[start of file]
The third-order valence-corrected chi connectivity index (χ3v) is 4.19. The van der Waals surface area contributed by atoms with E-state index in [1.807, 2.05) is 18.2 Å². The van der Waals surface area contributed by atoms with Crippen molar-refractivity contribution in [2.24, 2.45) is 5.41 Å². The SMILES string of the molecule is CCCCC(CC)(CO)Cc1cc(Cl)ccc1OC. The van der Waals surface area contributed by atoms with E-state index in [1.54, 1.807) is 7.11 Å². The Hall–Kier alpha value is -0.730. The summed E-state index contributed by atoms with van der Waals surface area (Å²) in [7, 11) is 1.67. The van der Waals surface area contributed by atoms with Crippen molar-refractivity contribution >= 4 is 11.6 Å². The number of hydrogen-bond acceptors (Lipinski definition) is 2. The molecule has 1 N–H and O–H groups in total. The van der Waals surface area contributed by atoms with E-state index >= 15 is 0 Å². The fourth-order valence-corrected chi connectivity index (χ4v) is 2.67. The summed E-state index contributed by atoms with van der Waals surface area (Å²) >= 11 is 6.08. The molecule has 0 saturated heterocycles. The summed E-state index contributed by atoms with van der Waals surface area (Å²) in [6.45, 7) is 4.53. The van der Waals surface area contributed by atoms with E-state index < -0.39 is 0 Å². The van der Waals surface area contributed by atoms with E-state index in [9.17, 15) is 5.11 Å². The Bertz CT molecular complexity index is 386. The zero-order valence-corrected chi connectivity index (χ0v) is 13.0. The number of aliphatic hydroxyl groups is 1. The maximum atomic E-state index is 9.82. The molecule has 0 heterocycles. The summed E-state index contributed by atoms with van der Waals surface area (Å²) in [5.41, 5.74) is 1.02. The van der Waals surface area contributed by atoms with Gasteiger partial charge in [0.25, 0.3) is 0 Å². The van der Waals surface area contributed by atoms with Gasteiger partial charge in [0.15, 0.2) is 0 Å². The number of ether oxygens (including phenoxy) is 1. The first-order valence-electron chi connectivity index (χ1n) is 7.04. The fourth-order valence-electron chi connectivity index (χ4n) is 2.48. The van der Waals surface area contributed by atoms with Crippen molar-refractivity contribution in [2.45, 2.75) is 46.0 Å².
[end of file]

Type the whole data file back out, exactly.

The third-order valence-corrected chi connectivity index (χ3v) is 4.19. The van der Waals surface area contributed by atoms with E-state index in [1.807, 2.05) is 18.2 Å². The van der Waals surface area contributed by atoms with Crippen molar-refractivity contribution in [2.24, 2.45) is 5.41 Å². The SMILES string of the molecule is CCCCC(CC)(CO)Cc1cc(Cl)ccc1OC. The van der Waals surface area contributed by atoms with E-state index in [1.54, 1.807) is 7.11 Å². The Hall–Kier alpha value is -0.730. The summed E-state index contributed by atoms with van der Waals surface area (Å²) in [7, 11) is 1.67. The van der Waals surface area contributed by atoms with Crippen molar-refractivity contribution >= 4 is 11.6 Å². The number of hydrogen-bond acceptors (Lipinski definition) is 2. The molecule has 1 N–H and O–H groups in total. The van der Waals surface area contributed by atoms with E-state index >= 15 is 0 Å². The fourth-order valence-corrected chi connectivity index (χ4v) is 2.67. The summed E-state index contributed by atoms with van der Waals surface area (Å²) >= 11 is 6.08. The molecule has 0 saturated heterocycles. The summed E-state index contributed by atoms with van der Waals surface area (Å²) in [6.45, 7) is 4.53. The van der Waals surface area contributed by atoms with E-state index < -0.39 is 0 Å². The van der Waals surface area contributed by atoms with E-state index in [9.17, 15) is 5.11 Å². The Bertz CT molecular complexity index is 386. The zero-order valence-corrected chi connectivity index (χ0v) is 13.0. The number of aliphatic hydroxyl groups is 1. The maximum atomic E-state index is 9.82. The molecule has 0 heterocycles. The summed E-state index contributed by atoms with van der Waals surface area (Å²) in [5.41, 5.74) is 1.02. The van der Waals surface area contributed by atoms with Gasteiger partial charge in [0.25, 0.3) is 0 Å². The van der Waals surface area contributed by atoms with Gasteiger partial charge in [0.15, 0.2) is 0 Å². The number of ether oxygens (including phenoxy) is 1. The first-order valence-electron chi connectivity index (χ1n) is 7.04. The fourth-order valence-electron chi connectivity index (χ4n) is 2.48. The van der Waals surface area contributed by atoms with Crippen molar-refractivity contribution in [2.45, 2.75) is 46.0 Å².